And it’s not as though Stanley produced any evidence to back up her initial contention, either. But she did give Rimes (and a whole lot of others) reasons to get angry, not only through her lead but through strange errors (documented already with great color by Vulture), like her assertion that Rimes created this show when in fact the creator is Peter Nowalk, who is white and male.
Or by staggering on into outrageous comments about beauty, age and skin color. Speaking of Davis, Stanley writes, “The actress doesn’t look at all like the typical star of a network drama. Ignoring the narrow beauty standards some African-American women are held to, Ms. Rimes chose a performer who is older, darker-skinned and less classically beautiful than Ms. Washington, or for that matter Halle Berry.”
Um, thanks, I guess? What does “classically beautiful “ even mean? And is it truly possible that there was not some part of Stanley that was not screaming “Stop, oh God, stop now!” as she was writing this?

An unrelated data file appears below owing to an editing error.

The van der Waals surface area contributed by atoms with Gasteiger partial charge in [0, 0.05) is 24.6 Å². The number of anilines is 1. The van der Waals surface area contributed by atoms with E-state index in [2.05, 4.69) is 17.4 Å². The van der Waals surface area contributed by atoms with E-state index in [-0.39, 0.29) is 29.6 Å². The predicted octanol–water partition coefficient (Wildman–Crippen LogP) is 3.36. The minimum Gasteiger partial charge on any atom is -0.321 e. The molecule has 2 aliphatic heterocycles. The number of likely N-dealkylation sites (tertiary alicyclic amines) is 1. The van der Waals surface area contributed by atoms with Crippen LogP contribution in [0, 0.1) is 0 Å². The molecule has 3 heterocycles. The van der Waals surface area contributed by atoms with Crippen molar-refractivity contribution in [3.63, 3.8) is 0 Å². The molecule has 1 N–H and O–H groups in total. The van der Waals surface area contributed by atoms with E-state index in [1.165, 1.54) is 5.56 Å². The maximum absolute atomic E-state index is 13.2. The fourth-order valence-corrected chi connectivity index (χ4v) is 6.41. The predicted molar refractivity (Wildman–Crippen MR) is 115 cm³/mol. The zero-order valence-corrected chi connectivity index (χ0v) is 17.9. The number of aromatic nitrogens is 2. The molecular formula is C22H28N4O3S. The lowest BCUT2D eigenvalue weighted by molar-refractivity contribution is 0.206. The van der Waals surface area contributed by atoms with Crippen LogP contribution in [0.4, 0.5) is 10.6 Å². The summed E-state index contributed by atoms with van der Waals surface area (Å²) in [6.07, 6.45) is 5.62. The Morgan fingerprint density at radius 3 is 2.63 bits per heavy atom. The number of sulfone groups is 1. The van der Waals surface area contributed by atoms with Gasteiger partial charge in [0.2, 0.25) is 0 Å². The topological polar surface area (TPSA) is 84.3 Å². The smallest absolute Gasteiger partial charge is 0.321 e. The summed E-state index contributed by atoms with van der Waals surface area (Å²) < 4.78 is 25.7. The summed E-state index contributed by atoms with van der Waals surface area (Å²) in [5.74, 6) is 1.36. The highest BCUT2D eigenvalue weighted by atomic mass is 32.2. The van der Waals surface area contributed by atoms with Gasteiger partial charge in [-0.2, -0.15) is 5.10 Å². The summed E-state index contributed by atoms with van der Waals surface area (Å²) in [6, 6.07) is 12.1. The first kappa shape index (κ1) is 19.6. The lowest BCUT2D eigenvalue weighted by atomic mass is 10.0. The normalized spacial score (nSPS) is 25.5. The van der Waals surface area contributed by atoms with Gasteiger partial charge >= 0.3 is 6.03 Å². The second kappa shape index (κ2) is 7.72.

Online Davis responded only with a quote from Maya Angelou’s Still I Rise: “You may shoot me with your words, you may cut me with your eyes, you may kill me with your hatefulness, But still, like air, I’ll rise.”
But again, here’s the thing—Stanley really was trying to say something positive, and also true. Rimes has not only been ratings gold for ABC (which may as well rename itself the Shonda-Marvel-Disney network -- or as I like to call it, “The Shmarvney", tag line: “We also have 'Modern Family'!”); she has completely cast aside television’s “one of each, safe gentle stereotyping” racial conventions to present worlds filled with empowered, compelling rich characters of every race, gender and sexuality. These are the kinds of world we hope to live in (well, except for the murders and the licking and the fact that Fitz and Olivia just cannot get it together!).